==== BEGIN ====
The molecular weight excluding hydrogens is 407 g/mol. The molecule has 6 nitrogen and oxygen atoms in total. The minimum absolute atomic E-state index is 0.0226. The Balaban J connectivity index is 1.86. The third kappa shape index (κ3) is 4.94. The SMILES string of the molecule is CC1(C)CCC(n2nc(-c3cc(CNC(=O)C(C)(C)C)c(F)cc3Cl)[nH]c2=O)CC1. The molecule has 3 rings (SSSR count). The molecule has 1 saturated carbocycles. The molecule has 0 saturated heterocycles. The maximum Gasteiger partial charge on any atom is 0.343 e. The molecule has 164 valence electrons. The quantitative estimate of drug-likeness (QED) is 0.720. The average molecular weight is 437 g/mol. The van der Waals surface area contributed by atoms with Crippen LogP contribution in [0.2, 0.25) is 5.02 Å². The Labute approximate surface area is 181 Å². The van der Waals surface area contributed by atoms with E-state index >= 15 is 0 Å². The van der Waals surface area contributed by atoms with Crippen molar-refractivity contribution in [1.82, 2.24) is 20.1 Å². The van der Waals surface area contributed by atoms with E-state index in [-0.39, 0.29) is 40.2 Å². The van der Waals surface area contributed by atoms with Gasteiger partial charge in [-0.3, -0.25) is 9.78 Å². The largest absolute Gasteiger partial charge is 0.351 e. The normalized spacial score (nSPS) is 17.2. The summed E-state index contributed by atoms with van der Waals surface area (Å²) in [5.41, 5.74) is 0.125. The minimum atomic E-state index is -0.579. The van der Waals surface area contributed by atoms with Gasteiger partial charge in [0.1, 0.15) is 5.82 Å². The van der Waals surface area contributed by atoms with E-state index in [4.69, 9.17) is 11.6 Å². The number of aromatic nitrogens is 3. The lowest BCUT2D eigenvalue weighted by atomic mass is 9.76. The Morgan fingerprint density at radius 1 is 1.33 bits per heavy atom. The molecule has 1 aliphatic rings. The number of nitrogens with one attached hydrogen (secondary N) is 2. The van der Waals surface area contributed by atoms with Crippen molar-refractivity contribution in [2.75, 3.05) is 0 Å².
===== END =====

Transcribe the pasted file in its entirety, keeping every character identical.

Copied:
The molecular weight excluding hydrogens is 407 g/mol. The molecule has 6 nitrogen and oxygen atoms in total. The minimum absolute atomic E-state index is 0.0226. The Balaban J connectivity index is 1.86. The third kappa shape index (κ3) is 4.94. The SMILES string of the molecule is CC1(C)CCC(n2nc(-c3cc(CNC(=O)C(C)(C)C)c(F)cc3Cl)[nH]c2=O)CC1. The molecule has 3 rings (SSSR count). The molecule has 1 saturated carbocycles. The molecule has 0 saturated heterocycles. The maximum Gasteiger partial charge on any atom is 0.343 e. The molecule has 164 valence electrons. The quantitative estimate of drug-likeness (QED) is 0.720. The average molecular weight is 437 g/mol. The van der Waals surface area contributed by atoms with Crippen LogP contribution in [0.2, 0.25) is 5.02 Å². The Labute approximate surface area is 181 Å². The van der Waals surface area contributed by atoms with E-state index >= 15 is 0 Å². The van der Waals surface area contributed by atoms with Crippen molar-refractivity contribution in [1.82, 2.24) is 20.1 Å². The van der Waals surface area contributed by atoms with E-state index in [-0.39, 0.29) is 40.2 Å². The van der Waals surface area contributed by atoms with Gasteiger partial charge in [-0.3, -0.25) is 9.78 Å². The largest absolute Gasteiger partial charge is 0.351 e. The normalized spacial score (nSPS) is 17.2. The summed E-state index contributed by atoms with van der Waals surface area (Å²) in [5.41, 5.74) is 0.125. The minimum atomic E-state index is -0.579. The van der Waals surface area contributed by atoms with Gasteiger partial charge in [0.1, 0.15) is 5.82 Å². The van der Waals surface area contributed by atoms with E-state index in [4.69, 9.17) is 11.6 Å². The number of aromatic nitrogens is 3. The lowest BCUT2D eigenvalue weighted by atomic mass is 9.76. The Morgan fingerprint density at radius 1 is 1.33 bits per heavy atom. The molecule has 1 aliphatic rings. The number of nitrogens with one attached hydrogen (secondary N) is 2. The van der Waals surface area contributed by atoms with Crippen molar-refractivity contribution in [2.75, 3.05) is 0 Å².